1. Who is the band? What is their history? What motivates them?
“The dawn of the millennium saw four of progressive rock’s finest join together to form the supergroup, Transatlantic: Neal Morse (lead vocals, guitar, keyboard), Roine Stolt (lead vocals, guitar), Mike Portnoy (drums, vocals), and Pete Trewavas (bass). Their two seminal albums, tours and DVDs redefined prog’s artistic and commercial possibilities with a combination of modern and traditional prog, classic pop sensibilities, and mind-blowing performances”
“The stars that burn brightest often burn fastest, though; after two years, the members went their separate ways and Neal Morse left mainstream music altogether. The four remained friends, but when asked about the prospect of a reunion, responded that it was not likely. Fans kept the faith but realiststs moved on.
“In the ensuing years, the four worked tangentially, with the exception of Mike Portnoy and Neal, who collaborated on Morse’s solo work. Nonetheless, Mike was surprised when Neal called him, suggesting a reunion. Morse had been working on a 45-minute piece entitled, “The Whirlwind”. As he progressed, it began to take on the characteristics of a Transatlantic epic. After hearing it, Mike agreed. They reached out to Pete and Roine, and asked them to consider a reunion. After nine years, the answer came faster than either expected: “Absolutely”
“Roine, Pete and Mike converged on Neal’s studio on July 15th. Each member brought new material. Starting from Neal's demo, the four wrote together and jammed extensively. Collectively, they created a completely new album, retaining Neal's original title. The material came fast and furiously, and in a span of eight days, the team produced enough material for two releases. Recording engineer Jerry Guidroz's long-time experience with the group captured the best performances, and together with mixing engineer Rich Mouser, produced the band's finest sounding effort to date “
“Neal's original Whirlwind embodied a vision that guided the album's initial lyrical evolution. Together, the band crafted the final narrative, steering the session's collectively written material, and unifying the music that each member had brought to the reunion. The Whirlwind portrays the unyielding fury of life's turbulence, longing, mysteries and uncertainty; but somewhere, in the storm's eye, there is peace”
“The Whirlwind will be available in three editions: a standard CD package, a two-disc Special Edition, and a three disc Deluxe Edition. The Special Edition includes a 20-page booklet, and a second audio CD featuring four other new songs recorded for The Whirlwind, along with four creative covers. The Deluxe Edition adds an exciting, full-length behind-the-scenes DVD“ (http://www.myspace.com/transatlanticprog).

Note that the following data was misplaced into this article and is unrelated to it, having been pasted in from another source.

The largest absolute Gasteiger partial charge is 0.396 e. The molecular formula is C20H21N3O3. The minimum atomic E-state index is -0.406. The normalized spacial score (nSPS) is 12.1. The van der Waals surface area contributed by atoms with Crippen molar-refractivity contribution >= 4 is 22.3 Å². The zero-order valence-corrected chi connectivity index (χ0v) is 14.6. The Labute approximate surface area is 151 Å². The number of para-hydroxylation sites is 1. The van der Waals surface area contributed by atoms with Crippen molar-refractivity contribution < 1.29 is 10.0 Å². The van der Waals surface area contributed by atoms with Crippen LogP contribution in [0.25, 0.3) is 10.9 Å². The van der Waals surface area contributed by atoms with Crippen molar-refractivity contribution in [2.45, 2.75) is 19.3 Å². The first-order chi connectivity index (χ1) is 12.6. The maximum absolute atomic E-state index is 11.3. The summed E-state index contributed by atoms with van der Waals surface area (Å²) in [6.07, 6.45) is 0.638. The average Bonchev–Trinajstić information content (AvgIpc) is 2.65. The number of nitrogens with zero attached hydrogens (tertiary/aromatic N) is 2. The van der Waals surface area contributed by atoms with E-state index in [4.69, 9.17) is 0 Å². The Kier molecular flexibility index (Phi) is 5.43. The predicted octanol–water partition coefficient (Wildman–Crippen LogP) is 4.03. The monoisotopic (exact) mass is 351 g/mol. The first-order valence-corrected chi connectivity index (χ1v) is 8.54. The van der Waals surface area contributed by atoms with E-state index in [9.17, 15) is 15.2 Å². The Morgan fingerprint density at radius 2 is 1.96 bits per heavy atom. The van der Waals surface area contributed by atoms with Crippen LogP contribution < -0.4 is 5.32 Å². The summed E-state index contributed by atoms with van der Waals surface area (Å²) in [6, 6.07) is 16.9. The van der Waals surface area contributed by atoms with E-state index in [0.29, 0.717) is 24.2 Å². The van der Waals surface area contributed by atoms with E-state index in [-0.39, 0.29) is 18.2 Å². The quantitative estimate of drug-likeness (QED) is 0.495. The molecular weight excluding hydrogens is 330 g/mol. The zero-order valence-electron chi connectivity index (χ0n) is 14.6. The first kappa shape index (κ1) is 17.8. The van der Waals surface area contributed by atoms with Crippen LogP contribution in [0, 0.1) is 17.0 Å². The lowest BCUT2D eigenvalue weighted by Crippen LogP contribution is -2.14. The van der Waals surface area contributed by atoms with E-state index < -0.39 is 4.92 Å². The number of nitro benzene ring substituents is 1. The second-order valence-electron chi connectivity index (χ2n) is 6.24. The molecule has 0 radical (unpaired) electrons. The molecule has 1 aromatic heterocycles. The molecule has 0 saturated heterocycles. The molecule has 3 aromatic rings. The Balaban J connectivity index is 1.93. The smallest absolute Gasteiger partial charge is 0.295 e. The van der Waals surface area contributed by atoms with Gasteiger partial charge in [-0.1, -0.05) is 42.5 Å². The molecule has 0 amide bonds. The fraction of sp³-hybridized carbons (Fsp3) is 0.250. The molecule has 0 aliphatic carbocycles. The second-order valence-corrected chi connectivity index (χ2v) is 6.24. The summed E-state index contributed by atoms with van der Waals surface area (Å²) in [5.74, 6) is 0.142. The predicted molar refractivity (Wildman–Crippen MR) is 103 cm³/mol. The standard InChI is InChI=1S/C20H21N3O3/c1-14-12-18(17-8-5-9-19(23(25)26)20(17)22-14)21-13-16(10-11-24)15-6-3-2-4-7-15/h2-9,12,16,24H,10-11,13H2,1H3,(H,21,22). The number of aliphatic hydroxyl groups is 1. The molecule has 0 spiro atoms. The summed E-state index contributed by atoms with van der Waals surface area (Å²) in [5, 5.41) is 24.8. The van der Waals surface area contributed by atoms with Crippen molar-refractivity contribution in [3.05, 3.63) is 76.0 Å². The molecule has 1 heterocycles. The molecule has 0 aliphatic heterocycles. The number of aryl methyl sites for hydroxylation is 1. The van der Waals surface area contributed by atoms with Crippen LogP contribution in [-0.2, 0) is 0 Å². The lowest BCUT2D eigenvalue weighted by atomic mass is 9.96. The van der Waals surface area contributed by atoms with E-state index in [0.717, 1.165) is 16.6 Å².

2. Why did they make this album? What was the passion or message that forced them to produce what they have? Or, simply what was their motivation for the themes they chose for this album?
Neal Morse had already put together a 45 minute piece that he thought would work well as a Transatlantic reunion project.
3. What message are they delivering through their lyrics and music?
Part I – Overture/Whirlwind –That familiar build – up to the scream from Dark Side of the Moon, and then the orchestral beginning. The now familiar keys of Morse, the drumming of Portnoy with Trevawas and Stolt holding their own and bringing together the cast. The heavy keys, drums, and bass setting up a rhythm for the whirlwind sound being delivered. “Catch your breath as you watch your step.” Stolt’s voice jumps through the space to open the first vocal tracks. Trevawas bass is heavy and punctuated, with Neal kicking in to sing the chorus parts. Great blending of the talent of these superstars. “And we got caught in the whirlwind.” “Torn by the storms of our lives.” The message of the album laid out for us in the opening. But the journey’s just begun.
Part II – The Wind Blew Them All Way – Neal takes over the lead vocals, singing lyrics that sound similar to his solo work. I am a fan of his lyrics, and these are very strong, but they get better later in the CD. The guitar solos are good here, signature chords and original, not your average Steve Hackett - like launching solos so familiar in Neo Prog. Memories of TA’s past, with a nod to the newer sound.
Part III – On The Prowl – Rolling bass and the nice 70s, I’m Your Captain keys and quiet drums building momentum. Trevawas bass really does a great job of setting a mood. “Blow them down – stir up this mess.” “Make them think their leaders have become possessed.” “But listen through the wind you’ll hear him now.” “Working wonders though we know not how.” There is guidance from above despite the harrows of the journey ahead.
Part IV – A Man Can Feel – Stolt takes back the lead, “so you think you’re in control?” with a sinister sounding snide vocal. Perfect transition, until he mentions those classic Neo Prog clichés, “One World Order, hollow icons, pale riders of no tomorrow”. “That poker face won’t stand a fall from grace”, delivered with passion, sounds cool. Then the familiar Genesis, Lamb Lies Down on Broadway rhythm of Here Comes the Supernatural Anaesthetist. The notes have been changed to protect originality, but some of us can still pick out the rhythm. A Hackett styled guitar solo to make sure no one ever forgets. “Old classics are long overdue”. That is part of the problem with this band. More on this later, when it gets much worse. The solos and bass lines here are extended far beyond what is necessary.
Part V – Out of the Night – “Coming out of the night”, Stolt breaks out with vocals into the next section of the song. Portnoy takes over vocals shortly after to add his voice to the collaboration. Then a soft, Yes – like moment, complete with Steve Howe sounding guitar. Neal takes over graciously to bring back the original sound. Good lyrics helping to tell the story. Then we’re back to Roine singing. Great transitions between these talented artists which captures the power of this union. The guitar sound is so reminiscent of some of Yes’ best work, then fade out to Genesis Ripples/Mad Man – sounding acoustic guitar as the next section begins.